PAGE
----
Excuse Me, Can You Repeat That?
Scholar-In-Residence at Emerson College
The rules of communication are not universal – they are specific to particular cultures. International students who attend school in the U.S. often prepare for years by learning English. Often they have learned English from a non-native speaker who teaches with the use of a textbook, scripted dialogues and audio recordings.
Though the basics of grammar and vocabulary are included, accurate pronunciation instruction and realistic cultural nuances are usually absent from lessons. Lack of speech clarity and an absence of knowledge about what to say in daily situational dialogues often leave these students frustrated with their skills when they actually live and study in the U.S. Expectations of communicating with ease are often challenged because the lessons learned in English classes don’t parallel real life situations encountered in North America.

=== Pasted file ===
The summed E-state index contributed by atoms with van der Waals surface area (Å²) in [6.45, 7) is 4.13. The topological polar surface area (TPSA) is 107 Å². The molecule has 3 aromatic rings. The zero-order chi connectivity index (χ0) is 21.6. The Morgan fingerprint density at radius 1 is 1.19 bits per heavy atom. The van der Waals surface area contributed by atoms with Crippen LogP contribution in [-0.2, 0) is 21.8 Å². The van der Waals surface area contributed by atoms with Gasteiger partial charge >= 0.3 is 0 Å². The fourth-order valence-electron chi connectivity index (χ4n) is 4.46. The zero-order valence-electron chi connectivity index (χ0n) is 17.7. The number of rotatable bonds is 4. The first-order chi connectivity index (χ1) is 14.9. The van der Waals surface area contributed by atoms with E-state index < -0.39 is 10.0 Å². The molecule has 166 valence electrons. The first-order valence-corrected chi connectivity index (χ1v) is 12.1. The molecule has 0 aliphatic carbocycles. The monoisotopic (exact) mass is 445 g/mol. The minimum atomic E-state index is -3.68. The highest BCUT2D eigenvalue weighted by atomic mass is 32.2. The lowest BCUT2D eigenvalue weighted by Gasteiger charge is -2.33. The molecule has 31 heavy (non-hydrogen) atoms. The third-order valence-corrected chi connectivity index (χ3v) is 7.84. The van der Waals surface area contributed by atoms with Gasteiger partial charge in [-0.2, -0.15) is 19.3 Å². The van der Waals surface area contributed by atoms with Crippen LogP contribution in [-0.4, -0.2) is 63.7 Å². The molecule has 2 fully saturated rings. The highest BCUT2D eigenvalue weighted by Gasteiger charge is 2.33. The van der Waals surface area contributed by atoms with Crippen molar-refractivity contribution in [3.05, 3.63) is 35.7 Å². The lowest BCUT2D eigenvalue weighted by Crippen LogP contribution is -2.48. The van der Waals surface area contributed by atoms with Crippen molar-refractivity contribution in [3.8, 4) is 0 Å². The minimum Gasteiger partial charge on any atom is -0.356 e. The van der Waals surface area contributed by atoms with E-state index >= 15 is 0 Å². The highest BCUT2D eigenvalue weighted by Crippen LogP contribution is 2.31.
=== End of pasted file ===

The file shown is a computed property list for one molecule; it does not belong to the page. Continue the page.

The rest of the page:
Take for example the student who, in their native country, attended classes where the teachers always lectured and the students sat attentively listening. This style of teaching is rare in the United States where classes are most often interactive and participatory. American students eagerly raise their hands hoping to share their thoughts and questions with the teacher and the rest of the class. If a student hasn’t prepared for this type of classroom environment, they will be less equipped with strategies to not only participate but to be successful.
It is important that English lessons prepare students for real life situations so that when students make that journey to the U.S. or another English speaking country, they know what to expect culturally.
By Cathryn Cushner Edelstein, Scholar-in-Residence at Emerson College in Boston, Massachusetts, USA and author of Excuse Me, Can You Repeat That? How to Communicate in the U.S. as an International Student – A Reference Guide
This article was published on January 30th: School Day of Non-violence and Peace in Global Education Magazine